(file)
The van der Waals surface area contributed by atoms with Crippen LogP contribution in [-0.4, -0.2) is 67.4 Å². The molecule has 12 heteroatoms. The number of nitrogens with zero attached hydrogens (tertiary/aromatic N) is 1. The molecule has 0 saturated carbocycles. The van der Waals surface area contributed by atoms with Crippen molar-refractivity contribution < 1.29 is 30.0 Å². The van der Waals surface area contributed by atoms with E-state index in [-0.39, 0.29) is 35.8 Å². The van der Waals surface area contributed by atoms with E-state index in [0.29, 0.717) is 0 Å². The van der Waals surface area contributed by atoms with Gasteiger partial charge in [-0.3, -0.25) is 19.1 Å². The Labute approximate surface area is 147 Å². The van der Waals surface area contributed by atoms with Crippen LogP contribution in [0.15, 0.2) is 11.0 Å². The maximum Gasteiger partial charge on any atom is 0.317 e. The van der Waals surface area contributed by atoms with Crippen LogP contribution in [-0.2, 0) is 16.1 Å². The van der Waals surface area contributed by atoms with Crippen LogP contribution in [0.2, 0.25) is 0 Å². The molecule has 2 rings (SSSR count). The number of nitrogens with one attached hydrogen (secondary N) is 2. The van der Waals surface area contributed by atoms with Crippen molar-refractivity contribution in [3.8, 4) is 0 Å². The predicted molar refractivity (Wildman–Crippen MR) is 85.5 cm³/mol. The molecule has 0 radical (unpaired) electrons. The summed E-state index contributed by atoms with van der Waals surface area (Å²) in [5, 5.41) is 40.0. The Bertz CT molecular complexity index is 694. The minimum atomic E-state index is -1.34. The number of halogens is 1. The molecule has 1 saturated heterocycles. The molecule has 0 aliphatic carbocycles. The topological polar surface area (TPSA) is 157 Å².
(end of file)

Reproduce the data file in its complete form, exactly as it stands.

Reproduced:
The van der Waals surface area contributed by atoms with Crippen LogP contribution in [-0.4, -0.2) is 67.4 Å². The molecule has 12 heteroatoms. The number of nitrogens with zero attached hydrogens (tertiary/aromatic N) is 1. The molecule has 0 saturated carbocycles. The van der Waals surface area contributed by atoms with Crippen molar-refractivity contribution < 1.29 is 30.0 Å². The van der Waals surface area contributed by atoms with E-state index in [-0.39, 0.29) is 35.8 Å². The van der Waals surface area contributed by atoms with E-state index in [0.29, 0.717) is 0 Å². The van der Waals surface area contributed by atoms with Gasteiger partial charge in [-0.3, -0.25) is 19.1 Å². The Labute approximate surface area is 147 Å². The van der Waals surface area contributed by atoms with Crippen LogP contribution in [0.15, 0.2) is 11.0 Å². The maximum Gasteiger partial charge on any atom is 0.317 e. The van der Waals surface area contributed by atoms with Crippen LogP contribution in [-0.2, 0) is 16.1 Å². The van der Waals surface area contributed by atoms with Crippen LogP contribution in [0.2, 0.25) is 0 Å². The molecule has 2 rings (SSSR count). The number of nitrogens with one attached hydrogen (secondary N) is 2. The van der Waals surface area contributed by atoms with Crippen molar-refractivity contribution in [3.8, 4) is 0 Å². The predicted molar refractivity (Wildman–Crippen MR) is 85.5 cm³/mol. The molecule has 0 radical (unpaired) electrons. The summed E-state index contributed by atoms with van der Waals surface area (Å²) in [5, 5.41) is 40.0. The Bertz CT molecular complexity index is 694. The minimum atomic E-state index is -1.34. The number of halogens is 1. The molecule has 1 saturated heterocycles. The molecule has 0 aliphatic carbocycles. The topological polar surface area (TPSA) is 157 Å².